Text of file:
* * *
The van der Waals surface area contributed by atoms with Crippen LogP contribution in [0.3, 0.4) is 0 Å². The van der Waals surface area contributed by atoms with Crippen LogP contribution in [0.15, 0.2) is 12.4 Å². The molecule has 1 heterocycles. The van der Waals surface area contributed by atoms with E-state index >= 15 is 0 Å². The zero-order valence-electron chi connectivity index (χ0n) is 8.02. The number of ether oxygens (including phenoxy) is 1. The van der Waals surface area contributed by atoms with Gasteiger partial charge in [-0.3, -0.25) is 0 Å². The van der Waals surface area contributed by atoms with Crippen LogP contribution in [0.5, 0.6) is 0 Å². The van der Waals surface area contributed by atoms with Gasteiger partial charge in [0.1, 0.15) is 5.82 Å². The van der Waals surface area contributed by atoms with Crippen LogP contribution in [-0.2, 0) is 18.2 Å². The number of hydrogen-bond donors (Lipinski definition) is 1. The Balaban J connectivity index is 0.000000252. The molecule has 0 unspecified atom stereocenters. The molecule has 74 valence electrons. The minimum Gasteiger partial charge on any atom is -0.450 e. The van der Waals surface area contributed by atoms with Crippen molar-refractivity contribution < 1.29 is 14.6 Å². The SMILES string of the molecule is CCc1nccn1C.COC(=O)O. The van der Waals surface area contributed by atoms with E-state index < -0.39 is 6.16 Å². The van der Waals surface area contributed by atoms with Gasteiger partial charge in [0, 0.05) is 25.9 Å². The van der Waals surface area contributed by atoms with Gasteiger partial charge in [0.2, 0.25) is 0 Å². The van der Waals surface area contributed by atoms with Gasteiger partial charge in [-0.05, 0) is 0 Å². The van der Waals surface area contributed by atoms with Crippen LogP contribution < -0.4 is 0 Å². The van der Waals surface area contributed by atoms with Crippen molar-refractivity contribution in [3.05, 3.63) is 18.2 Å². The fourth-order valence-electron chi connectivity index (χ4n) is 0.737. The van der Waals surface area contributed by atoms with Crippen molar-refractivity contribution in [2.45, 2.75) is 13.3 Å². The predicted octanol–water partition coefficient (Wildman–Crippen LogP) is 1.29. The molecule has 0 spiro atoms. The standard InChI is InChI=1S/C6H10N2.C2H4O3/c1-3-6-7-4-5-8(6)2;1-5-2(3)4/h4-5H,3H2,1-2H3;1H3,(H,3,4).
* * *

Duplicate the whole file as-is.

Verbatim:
The van der Waals surface area contributed by atoms with Crippen LogP contribution in [0.3, 0.4) is 0 Å². The van der Waals surface area contributed by atoms with Crippen LogP contribution in [0.15, 0.2) is 12.4 Å². The molecule has 1 heterocycles. The van der Waals surface area contributed by atoms with E-state index >= 15 is 0 Å². The zero-order valence-electron chi connectivity index (χ0n) is 8.02. The number of ether oxygens (including phenoxy) is 1. The van der Waals surface area contributed by atoms with Gasteiger partial charge in [-0.3, -0.25) is 0 Å². The van der Waals surface area contributed by atoms with Crippen LogP contribution in [0.5, 0.6) is 0 Å². The van der Waals surface area contributed by atoms with Gasteiger partial charge in [0.1, 0.15) is 5.82 Å². The van der Waals surface area contributed by atoms with Crippen LogP contribution in [-0.2, 0) is 18.2 Å². The number of hydrogen-bond donors (Lipinski definition) is 1. The Balaban J connectivity index is 0.000000252. The molecule has 0 unspecified atom stereocenters. The molecule has 74 valence electrons. The minimum Gasteiger partial charge on any atom is -0.450 e. The van der Waals surface area contributed by atoms with Crippen molar-refractivity contribution < 1.29 is 14.6 Å². The SMILES string of the molecule is CCc1nccn1C.COC(=O)O. The van der Waals surface area contributed by atoms with E-state index < -0.39 is 6.16 Å². The van der Waals surface area contributed by atoms with Gasteiger partial charge in [0, 0.05) is 25.9 Å². The van der Waals surface area contributed by atoms with Gasteiger partial charge in [0.2, 0.25) is 0 Å². The van der Waals surface area contributed by atoms with Gasteiger partial charge in [-0.05, 0) is 0 Å². The van der Waals surface area contributed by atoms with Crippen LogP contribution < -0.4 is 0 Å². The van der Waals surface area contributed by atoms with Crippen molar-refractivity contribution in [3.05, 3.63) is 18.2 Å². The fourth-order valence-electron chi connectivity index (χ4n) is 0.737. The van der Waals surface area contributed by atoms with Crippen molar-refractivity contribution in [2.45, 2.75) is 13.3 Å². The predicted octanol–water partition coefficient (Wildman–Crippen LogP) is 1.29. The molecule has 0 spiro atoms. The standard InChI is InChI=1S/C6H10N2.C2H4O3/c1-3-6-7-4-5-8(6)2;1-5-2(3)4/h4-5H,3H2,1-2H3;1H3,(H,3,4).